Women leading at the speed of change
“When you get a seat at the table, you have a point of view, you have insights, you have a voice … go use it.”
“Put your words into action.”
“Decide what your personal brand is and don’t waver from it.”
These are just a few of the takeaways from a panel discussion at the Women in Foodservice Forum’s (WFF) Leadership Development Workshop at our headquarters today.
Eighty women attended the one-day workshop, hosted by General Mills. It provided insights and best practices from leaders and delivered hands-on, practical skills training.
“General Mills is so committed to the development of all of our employees,” says Bethany Quam, president of Convenience & Foodservice at General Mills. “We’re also committed to ensuring development in our community and ecosystem. We wanted to partner with the Women in Foodservice Forum to ensure that the women of Minneapolis got a chance to get the great development that WFF offers.”
I attended the Minneapolis Executive Panel moderated by Bethany. Leigh Anne Snider, chief retail officer at Caribou Coffee and Einstein Restaurant Group, and Susan Schneider, president at Plus Relocation Services, Inc. provided insights from their industry experience and also answered leadership questions posed by attendees.
The panel focused on the leadership competencies of agility, decision making and inclusive leadership.
A phrase Bethany used multiple times throughout the panel was agile leadership.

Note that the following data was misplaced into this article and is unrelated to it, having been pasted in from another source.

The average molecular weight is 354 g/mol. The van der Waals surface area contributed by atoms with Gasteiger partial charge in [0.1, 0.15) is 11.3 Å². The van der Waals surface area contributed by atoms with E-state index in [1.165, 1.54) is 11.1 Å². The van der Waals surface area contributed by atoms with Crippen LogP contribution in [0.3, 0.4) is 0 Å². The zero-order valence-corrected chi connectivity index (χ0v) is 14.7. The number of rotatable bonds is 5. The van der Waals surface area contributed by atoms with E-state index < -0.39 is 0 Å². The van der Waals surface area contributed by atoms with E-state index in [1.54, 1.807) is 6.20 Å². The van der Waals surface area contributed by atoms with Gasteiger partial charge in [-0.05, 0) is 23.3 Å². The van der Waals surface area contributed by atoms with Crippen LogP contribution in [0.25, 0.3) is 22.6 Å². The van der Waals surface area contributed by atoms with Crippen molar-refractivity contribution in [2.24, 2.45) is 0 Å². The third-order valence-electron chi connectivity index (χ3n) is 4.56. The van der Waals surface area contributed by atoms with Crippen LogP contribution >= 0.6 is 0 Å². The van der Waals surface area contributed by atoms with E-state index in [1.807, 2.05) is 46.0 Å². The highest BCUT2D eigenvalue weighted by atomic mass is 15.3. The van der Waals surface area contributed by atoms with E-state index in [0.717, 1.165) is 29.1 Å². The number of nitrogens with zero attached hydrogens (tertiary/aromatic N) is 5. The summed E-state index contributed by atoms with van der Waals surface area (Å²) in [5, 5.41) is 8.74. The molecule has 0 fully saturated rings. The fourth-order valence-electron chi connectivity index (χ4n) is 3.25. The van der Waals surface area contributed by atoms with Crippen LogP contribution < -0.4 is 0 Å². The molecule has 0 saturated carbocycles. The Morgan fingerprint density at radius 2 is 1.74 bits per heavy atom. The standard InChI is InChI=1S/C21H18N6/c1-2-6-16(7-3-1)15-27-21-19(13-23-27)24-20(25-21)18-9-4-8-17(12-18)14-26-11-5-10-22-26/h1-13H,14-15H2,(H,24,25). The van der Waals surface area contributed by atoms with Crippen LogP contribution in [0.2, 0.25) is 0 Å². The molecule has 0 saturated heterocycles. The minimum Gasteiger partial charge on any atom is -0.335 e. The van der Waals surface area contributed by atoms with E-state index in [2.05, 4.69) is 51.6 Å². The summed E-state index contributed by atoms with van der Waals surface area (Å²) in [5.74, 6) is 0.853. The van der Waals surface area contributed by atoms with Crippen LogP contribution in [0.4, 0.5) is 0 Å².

So, what exactly does that mean?
“It’s learning how to be comfortable with being uncomfortable,” Bethany explains. “I always say leadership is action, not position, so it doesn’t have to be the leader of the biggest organization.”
Another word the panelists used throughout the discussion was confidence. Schneider encourages women to take action and create their own personal brand.
Schneider says, “Do it afraid. If you wait until your fear is gone, you’ll never do it. Fear is okay. It’s a good motivator to do things … One of the things my mother told me early on in my career was ‘decide what your personal brand is and stick to it.’ One of my things in my personal brand is that I will always tell the truth.”
Snider told the women at the workshop to use their voice and love what they do.
“When you get a seat at the table, you have a point of view, you have insights, you have a voice, go use it,” says Snider. “Don’t go for the title. Go for the work. Go for the company. Go for people that you really enjoy being with. Make sure you enjoy and are proud of what you’re doing.”
General Mills is a proud sponsor of WFF and the company usually sends 20 to 25 employees to the annual WFF conference in March. Bethany said events and other leadership development opportunities like the WFF have helped her during her career at General Mills.
“General Mills has been supporting the development of women,” Bethany says. “I wouldn’t be here today if I hadn’t worked for a company that believed in continuous learning and continually leaning in and making yourself uncomfortable to learn more.”
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